In many applications end caps are attached to the end of neon tubes allowing the electrical connection to be made to the metal end cap as opposed to the lead wire. Much of the prior art shows coiled wire springs which contact the end cap in axial direction necessitating supplemental support of the tube. None of the prior art found shows connecting assemblies designed for neon tubes with J-shaped ends. Nor does any of the prior art found provide mechanical support in two distinct locations on the tubes and in two distinct perpendicular planes. None of the prior art found provides a sealed weather resistant housing.
There is a need for a connecting assembly that provides readily accessible and convenient means for making mechanical and electrical connection to the J-shaped ends of neon tubes. The connecting assembly should be adaptable for standard fittings for the power supply line to enter the connector assembly and should be weather resistant. The assembly should provide a simple means for replacing neon tubes and it should minimize the gap between adjacent collinear tubes while concealing the nonilluminating portion of the tubes.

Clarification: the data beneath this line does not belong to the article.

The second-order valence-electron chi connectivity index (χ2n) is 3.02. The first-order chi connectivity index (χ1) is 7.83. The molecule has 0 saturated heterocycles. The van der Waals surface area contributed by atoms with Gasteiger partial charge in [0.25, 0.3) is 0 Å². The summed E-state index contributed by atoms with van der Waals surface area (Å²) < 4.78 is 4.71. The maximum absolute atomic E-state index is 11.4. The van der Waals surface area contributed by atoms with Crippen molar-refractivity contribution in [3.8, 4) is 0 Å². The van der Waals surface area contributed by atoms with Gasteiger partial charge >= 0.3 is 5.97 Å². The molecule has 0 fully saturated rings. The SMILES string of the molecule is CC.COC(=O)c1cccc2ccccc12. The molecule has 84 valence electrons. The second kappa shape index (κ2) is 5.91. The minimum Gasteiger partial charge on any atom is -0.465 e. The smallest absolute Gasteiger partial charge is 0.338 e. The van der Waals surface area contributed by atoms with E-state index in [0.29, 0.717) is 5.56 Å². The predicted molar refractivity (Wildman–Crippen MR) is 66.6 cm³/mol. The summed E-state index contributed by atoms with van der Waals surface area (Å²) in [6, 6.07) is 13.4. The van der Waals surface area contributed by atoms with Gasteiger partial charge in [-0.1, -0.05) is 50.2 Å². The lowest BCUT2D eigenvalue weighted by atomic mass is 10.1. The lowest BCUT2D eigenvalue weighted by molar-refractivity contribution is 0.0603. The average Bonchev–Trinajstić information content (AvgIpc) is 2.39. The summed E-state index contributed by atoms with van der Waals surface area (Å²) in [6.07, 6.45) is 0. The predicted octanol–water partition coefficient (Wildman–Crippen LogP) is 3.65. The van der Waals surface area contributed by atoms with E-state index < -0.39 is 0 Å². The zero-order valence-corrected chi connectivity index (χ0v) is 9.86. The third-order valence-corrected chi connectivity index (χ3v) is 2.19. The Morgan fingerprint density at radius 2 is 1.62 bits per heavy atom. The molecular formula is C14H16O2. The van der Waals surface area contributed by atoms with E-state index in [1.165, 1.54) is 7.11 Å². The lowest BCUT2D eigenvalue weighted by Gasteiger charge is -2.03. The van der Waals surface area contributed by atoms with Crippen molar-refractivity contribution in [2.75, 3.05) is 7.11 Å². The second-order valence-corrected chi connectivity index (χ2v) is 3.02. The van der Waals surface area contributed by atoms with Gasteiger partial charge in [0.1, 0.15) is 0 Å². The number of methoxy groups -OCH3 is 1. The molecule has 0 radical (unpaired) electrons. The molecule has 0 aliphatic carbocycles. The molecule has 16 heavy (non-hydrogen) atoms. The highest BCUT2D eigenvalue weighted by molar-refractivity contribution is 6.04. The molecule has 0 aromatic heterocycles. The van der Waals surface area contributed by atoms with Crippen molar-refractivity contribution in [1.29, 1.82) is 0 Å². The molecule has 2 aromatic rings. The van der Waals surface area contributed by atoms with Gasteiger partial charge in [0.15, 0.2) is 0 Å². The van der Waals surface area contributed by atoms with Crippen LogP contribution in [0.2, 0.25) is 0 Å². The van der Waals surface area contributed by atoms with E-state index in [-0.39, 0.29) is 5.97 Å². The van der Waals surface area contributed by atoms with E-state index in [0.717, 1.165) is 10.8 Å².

A neon tube connector assembly for J-shaped ends of neon tubes, providing the electrical connection and mechanical support of the tube. The invention comprises a weather resistant enclosure with a removable cover and with a tube holder mounted on the inside base of the enclosure. The tube holder consists of opposing spring clips which provide a radial clamping force to the end cap at the tip of the J-shaped end. The curved neon tube passes through an aperture in a cover of the enclosure with elastomeric gasket material sealing the aperture. The tube passes through the aperture at the midpoint of the curve in the tube. The inside surface of the aperture and the gasket material cooperate to provide 360° of radial support on a plane parallel to the surface on which the connector assembly is mounted. The tube holder makes an electrical connection with the tube so as to either connect with an adjacent tube and tube holder, or with the neon tube power source.
A principal object and advantage of the invention is that the assembly isolates uninsulated components within the housing minimizing any potential exposure to the high voltage incident with neon tube lighting.